They know their way around a science lab but they’re just as comfortable on a stage.
Meet pH Six, a rock band of science professors and students who can sing, shred, tickle the ivories and pound the skins with as much ease as they can carry out the scientific method.
The group is made up of students Mikel Ghelfi (piano) and Lee Belding (bass), both chemistry graduate students, Michelle Przedborski (lead vocals), who is doing her master’s in physics, Jeff Reiger (guitar), a chemistry undergrad, and Costa Metallinos (drums), chair of the Department of Chemistry, and Tomas Hudlicky (lead guitar), a Canada Research Chair in biocatalysis. Recently, pH Six rocked out in Jubilee Court as part of a series of faculty and staff summer musical performances during the farmers market on Fridays.
It’s not the first band Hudlicky and Metallinos have played in together. The duo has jammed with other students since 2004.
But most in the group began exploring their musical abilities long before stepping foot in a science lab or teaming up on stage. Some of them are even self-taught musicians and play more than one instrument.
“I’ve been singing since I could open my mouth,” said Przedborski, a Vanier Scholar, who has taken vocal lessons. “My mom tells me I used to sing in the bathtub (as a young child).”
Still, all have stuck with music, no matter how busy their studies have become. For most, it’s a way to unwind from the pressures of lab life.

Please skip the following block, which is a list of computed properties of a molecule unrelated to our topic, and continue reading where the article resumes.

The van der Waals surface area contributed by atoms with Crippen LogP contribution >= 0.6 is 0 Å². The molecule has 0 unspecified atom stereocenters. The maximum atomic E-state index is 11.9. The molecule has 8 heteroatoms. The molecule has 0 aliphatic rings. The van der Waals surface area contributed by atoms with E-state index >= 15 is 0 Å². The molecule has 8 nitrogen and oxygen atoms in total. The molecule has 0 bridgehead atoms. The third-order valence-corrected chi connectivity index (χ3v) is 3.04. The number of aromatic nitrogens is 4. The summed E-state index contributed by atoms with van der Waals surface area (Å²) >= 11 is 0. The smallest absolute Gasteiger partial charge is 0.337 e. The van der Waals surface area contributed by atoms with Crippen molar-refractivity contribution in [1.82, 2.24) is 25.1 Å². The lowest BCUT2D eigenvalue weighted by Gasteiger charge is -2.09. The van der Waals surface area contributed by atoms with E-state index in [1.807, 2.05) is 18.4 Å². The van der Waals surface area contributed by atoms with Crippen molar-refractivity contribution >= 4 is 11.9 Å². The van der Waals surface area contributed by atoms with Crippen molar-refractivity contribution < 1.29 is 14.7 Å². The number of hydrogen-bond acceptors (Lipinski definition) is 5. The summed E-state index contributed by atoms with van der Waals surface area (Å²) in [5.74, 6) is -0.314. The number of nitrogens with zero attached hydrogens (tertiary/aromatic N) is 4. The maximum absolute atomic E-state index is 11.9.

“For me, it’s just relaxing,” Ghelfi said. “You come home and do this and you get a free mind from doing it.”
For Przedborski, music allows her to express herself in a way her schoolwork doesn’t.
“I write songs, too, and it allows me to channel my emotions and put it down on paper,” she said.
Bassist Belding finds his musical outlet helps him focus in the lab.
“If you take a step away from what you’re doing, from solving a problem, this is one of those outlets you can use to step away and come back (to the problem) fresh,” he explained.
And Reiger is certain playing the guitar ensures he has a life outside of school.
“It’s probably a good way to have a social life,” he said with a smile.
Metallinos, who started playing the drums nine years ago, said music has reinforced the need to constantly learn new things and push himself to improve his skills.
“As in anything in life, there are bound to be people better than you at something and it’s from those people that you should strive to learn,” he said.
For Hudlicky, known by the stage name T-Hud, strapping on a guitar isn’t that different than life in the chemistry lab at all.
“It’s related to what I do in chemistry,” Hudlicky said. It’s putting things together in a semi-creative way so it’s not that different from chemistry. It’s a lot easier being a chemist than a guitar player.”
Check out some of Brock’s other talented musical staff and faculty when they take to the microphone in Jubilee Court during Brock Farmers Market Fridays:
Aug. 16 Michael Chess
Aug. 23 Carly Manley
Aug. 30 Michael Chess
Sept. 6 Brittany Brooks
Sept. 13 Brittany Brooks
Sept. 20 Vince Wilson